FX: Yesterday, MoF/BoJ followed up on the ‘rate check’ and the decision to keep the monetary policy stance unchanged by conducting the first currency intervention since 1998. USD/JPY reached almost 140 before erasing some of the losses in the afternoon as US yields moved sharply higher. EUR/NOK immediately lower after Norges Bank and then back up again. Sterling traded marginally on the soft side after BoE and CHF dropped 2% vs EUR after SNB ended NIRP. EUR/SEK was stable throughout the European and US sessions.

Credit: Credit markets continued the cautious sentiment ahead of the US rate decision, leaving iTraxx main slightly wider by 1.9bp at 122.4bp, while Xover widened 4.6bp, closing the session at 601.4bp.

Danske Bank
Danske Bank
This publication has been prepared by Danske Markets for information purposes only. It is not an offer or solicitation of any offer to purchase or sell any financial instrument. Whilst reasonable care has been taken to ensure that its contents are not untrue or misleading, no representation is made as to its accuracy or completeness and no liability is accepted for any loss arising from reliance on it. Danske Bank, its affiliates or staff, may perform services for, solicit business from, hold long or short positions in, or otherwise be interested in the investments (including derivatives), of any issuer mentioned herein. Danske Markets´ research analysts are not permitted to invest in securities under coverage in their research sector. This publication is not intended for private customers in the UK or any person in the US. Danske Markets is a division of Danske Bank A/S, which is regulated by FSA for the conduct of designated investment business in the UK and is a member of the London Stock Exchange. Copyright (©) Danske Bank A/S. All rights reserved. This publication is protected by copyright and may not be reproduced in whole or in part without permission.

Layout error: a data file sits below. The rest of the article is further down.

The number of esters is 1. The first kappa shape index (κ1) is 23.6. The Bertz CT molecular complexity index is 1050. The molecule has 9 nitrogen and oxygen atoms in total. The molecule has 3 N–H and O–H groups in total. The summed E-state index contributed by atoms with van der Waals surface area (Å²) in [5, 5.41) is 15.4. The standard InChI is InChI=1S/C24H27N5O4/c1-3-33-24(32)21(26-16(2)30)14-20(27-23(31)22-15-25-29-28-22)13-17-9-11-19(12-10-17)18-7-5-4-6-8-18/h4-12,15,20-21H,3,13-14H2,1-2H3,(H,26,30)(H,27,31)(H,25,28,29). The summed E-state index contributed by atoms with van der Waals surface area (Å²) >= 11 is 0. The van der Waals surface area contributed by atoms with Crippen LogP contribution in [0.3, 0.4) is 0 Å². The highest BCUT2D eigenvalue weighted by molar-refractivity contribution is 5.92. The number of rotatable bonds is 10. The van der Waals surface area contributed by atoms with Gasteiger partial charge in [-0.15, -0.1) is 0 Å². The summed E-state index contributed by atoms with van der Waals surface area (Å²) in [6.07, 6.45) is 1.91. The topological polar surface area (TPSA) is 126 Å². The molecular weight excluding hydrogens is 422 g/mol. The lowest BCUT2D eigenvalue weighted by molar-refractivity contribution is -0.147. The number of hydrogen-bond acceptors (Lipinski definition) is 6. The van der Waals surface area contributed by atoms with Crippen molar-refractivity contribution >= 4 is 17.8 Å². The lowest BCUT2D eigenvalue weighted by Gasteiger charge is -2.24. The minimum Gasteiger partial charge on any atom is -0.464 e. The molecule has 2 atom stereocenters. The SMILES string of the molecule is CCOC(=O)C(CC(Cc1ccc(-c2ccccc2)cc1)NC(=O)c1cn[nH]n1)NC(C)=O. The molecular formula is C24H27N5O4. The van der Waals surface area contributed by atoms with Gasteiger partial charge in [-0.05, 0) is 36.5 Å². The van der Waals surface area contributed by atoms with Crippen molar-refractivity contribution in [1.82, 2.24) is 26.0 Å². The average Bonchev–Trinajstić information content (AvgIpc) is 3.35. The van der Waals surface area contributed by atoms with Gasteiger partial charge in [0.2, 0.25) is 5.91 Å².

Featured Analysis

Learn Forex Trading